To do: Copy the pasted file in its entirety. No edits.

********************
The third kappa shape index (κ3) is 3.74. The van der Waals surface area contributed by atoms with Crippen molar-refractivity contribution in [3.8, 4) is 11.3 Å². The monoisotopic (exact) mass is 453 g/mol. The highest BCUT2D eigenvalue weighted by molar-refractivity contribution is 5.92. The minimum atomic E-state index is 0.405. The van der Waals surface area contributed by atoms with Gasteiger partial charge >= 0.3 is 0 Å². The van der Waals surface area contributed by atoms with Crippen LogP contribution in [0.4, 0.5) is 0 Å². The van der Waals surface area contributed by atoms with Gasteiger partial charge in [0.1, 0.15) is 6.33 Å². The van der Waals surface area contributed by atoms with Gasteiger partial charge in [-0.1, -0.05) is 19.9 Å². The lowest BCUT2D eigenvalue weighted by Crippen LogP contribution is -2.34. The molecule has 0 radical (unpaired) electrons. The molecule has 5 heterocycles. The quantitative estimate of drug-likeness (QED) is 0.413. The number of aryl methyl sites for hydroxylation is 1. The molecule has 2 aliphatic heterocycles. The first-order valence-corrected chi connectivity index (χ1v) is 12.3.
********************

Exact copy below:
The third kappa shape index (κ3) is 3.74. The van der Waals surface area contributed by atoms with Crippen molar-refractivity contribution in [3.8, 4) is 11.3 Å². The monoisotopic (exact) mass is 453 g/mol. The highest BCUT2D eigenvalue weighted by molar-refractivity contribution is 5.92. The minimum atomic E-state index is 0.405. The van der Waals surface area contributed by atoms with Gasteiger partial charge >= 0.3 is 0 Å². The van der Waals surface area contributed by atoms with Crippen LogP contribution in [0.4, 0.5) is 0 Å². The van der Waals surface area contributed by atoms with Gasteiger partial charge in [0.1, 0.15) is 6.33 Å². The van der Waals surface area contributed by atoms with Gasteiger partial charge in [-0.1, -0.05) is 19.9 Å². The lowest BCUT2D eigenvalue weighted by Crippen LogP contribution is -2.34. The molecule has 0 radical (unpaired) electrons. The molecule has 5 heterocycles. The quantitative estimate of drug-likeness (QED) is 0.413. The number of aryl methyl sites for hydroxylation is 1. The molecule has 2 aliphatic heterocycles. The first-order valence-corrected chi connectivity index (χ1v) is 12.3.